Vanillaoffering_1 Vanilla. Plain old vanilla. People say it like it's a bad thing, a word that's meant to conjure a flavor barely worthy of mention. Bland. Boring. Vanilla.  Pat Boone has described hiimself as a "vanilla sounding artist." Bland. Boring. White bread. Heck, if white bread had a flavor besides white it would be vanilla. There's vanilla computer configurations, which are boring and basic, there's even vanilla sex. Well, I guess that last is not so far off; the very word vanilla is derived from the Latin for vagina. (file under: odd facts I learned today)

Our last house was painted a warm off-cream color called Pudding, the vanilla pudding was implied, but it was clearly the intent of the name. It was a color you would be happy to see in a vanilla custard; opaquely thick, barely off-white with the merest hint of color from beaten in egg yolks. It wasn't chocolate pudding, or butterscotch, or even banana. Had the paint manufacturer been smarter, they would have been direct and called it Vanilla — which is ever so much lusher than "pudding" and probably worth an extra buck a gallon.

Anyone with a wee bit of search skills can turn up some "vanilla" things that are anything but bland, boring, vanilla. Case in point: The Vanilla Tapes. Not exactly bland and boring. Neither is real vanilla.

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July 07, 2006

But enough about food, let's talk about you

Swiping a meme here and warping it. I've seen it at a variety of places, seems all the popular kids are doing it, or will be soon. It's sort of an instantTag meme, since I get to ask the questions and you get to answer them in comments. This will either be enlightening as I discover more about you all or embarassing as I discover how few people read this thing...or both.

I'm not much for forced, or even peer-pressured, disclosure of personal data so I had to come up with a set of questions that I'd be comfortable answering. Seems only fair. Accordingly, I've collected a variety of versions from Sarah, Jen, Nanners, and Ali, picked some I liked and added some of my own. So here are my questions for you:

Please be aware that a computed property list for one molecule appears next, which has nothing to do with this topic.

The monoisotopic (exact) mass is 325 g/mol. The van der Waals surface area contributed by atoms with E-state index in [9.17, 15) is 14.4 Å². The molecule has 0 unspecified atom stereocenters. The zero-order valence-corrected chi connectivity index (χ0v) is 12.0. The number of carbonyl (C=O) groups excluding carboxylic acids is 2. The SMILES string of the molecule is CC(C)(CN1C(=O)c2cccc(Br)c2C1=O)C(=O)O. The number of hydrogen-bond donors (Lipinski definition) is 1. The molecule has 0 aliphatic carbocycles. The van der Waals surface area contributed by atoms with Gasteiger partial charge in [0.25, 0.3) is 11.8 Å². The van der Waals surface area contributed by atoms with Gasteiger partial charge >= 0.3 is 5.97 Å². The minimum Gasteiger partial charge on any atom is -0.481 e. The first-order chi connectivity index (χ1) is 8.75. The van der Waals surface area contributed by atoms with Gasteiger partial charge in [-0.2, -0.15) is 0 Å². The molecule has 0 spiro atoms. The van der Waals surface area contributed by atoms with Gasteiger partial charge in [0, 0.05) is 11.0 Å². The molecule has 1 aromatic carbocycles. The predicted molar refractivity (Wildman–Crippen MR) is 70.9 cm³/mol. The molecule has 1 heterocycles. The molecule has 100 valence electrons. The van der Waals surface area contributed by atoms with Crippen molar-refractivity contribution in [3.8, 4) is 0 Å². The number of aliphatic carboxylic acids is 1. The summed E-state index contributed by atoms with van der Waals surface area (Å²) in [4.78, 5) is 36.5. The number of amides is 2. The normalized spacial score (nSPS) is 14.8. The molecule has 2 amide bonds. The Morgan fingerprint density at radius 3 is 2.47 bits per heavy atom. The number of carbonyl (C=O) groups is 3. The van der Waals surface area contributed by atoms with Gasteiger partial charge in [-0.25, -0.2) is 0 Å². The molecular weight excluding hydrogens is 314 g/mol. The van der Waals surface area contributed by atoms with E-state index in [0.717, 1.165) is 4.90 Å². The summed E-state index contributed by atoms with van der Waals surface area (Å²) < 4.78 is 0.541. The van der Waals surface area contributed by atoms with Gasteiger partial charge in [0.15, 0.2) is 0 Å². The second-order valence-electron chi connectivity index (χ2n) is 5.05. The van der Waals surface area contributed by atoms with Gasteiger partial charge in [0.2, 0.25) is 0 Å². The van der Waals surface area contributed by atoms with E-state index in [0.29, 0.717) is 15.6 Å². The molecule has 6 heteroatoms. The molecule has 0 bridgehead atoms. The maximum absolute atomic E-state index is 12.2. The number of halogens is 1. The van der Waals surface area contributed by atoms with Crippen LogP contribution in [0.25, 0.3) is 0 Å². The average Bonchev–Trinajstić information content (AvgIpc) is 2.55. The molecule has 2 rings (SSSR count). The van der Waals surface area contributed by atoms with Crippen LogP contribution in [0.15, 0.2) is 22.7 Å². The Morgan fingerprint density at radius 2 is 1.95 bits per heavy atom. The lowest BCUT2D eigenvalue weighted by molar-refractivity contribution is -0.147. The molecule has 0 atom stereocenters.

What's the smallest town you've ever lived in? (Give me a feel for it if you can; evenTinierTown is sooooo tiny that it impacts daily life in a lot of interesting and unexpected ways that are perhaps unique to tiny towns.)

Are there dishes you want to make but don't because they intimidate you somehow?

What is your proudest kitchen accomplishment?

Bread or chocolate?

If you could ask me to make any one food and blog about it, what would it be?

(...and the seemingly obligatory musical question)
Who is your favorite undiscovered singer/group? (Mine is someoneElse, who plays amazing guitar and has a couple of songs here... who knows, maybe someone will see this and discover him...)

So, who's first?

June 24, 2006

whb: grow your own sweet bay

Weekend Herb Blogging is Kalyn's weekly venture into the land of herbs and always offers a collection of international food writers weighing in with delightful ideas for using the goodness that is fresh herbs. This week's edition is being guest-hosted by Virginie at Absolutely Green who has a French-English blog with some yummy looking pictures of food and France both.

Baymidfeb06Of all the herbs in my garden, I brought three plants with me when I moved, leaving the rest to overwinter in a friend's yard while we got settled. A Tuscan Blue rosemary, the largest of the spanish lavender, and the sweet bay tree rode with me and the cats in the pickup truck. Had I been forced to a decision, the rosemary and lavender could have spent the winter with the rest, but the bay had to be with me.

Pretty strong feelings for an herb whose dried leaves are actually not too bad, widely available and usually inexpensive. For many cooks, bay is a necessary part of the melange of herbs used in things like soups, stews, pot roasts, and, of course, marinara sauce. When used this way, bay provides a difficult to describe flavor that adds a sort of depth and complexity to the dish without leaving a discernable flavor of its own. To paraphrase former Supreme Court Justice Stewart, I may not be able to define it, but I know it when I don't taste it.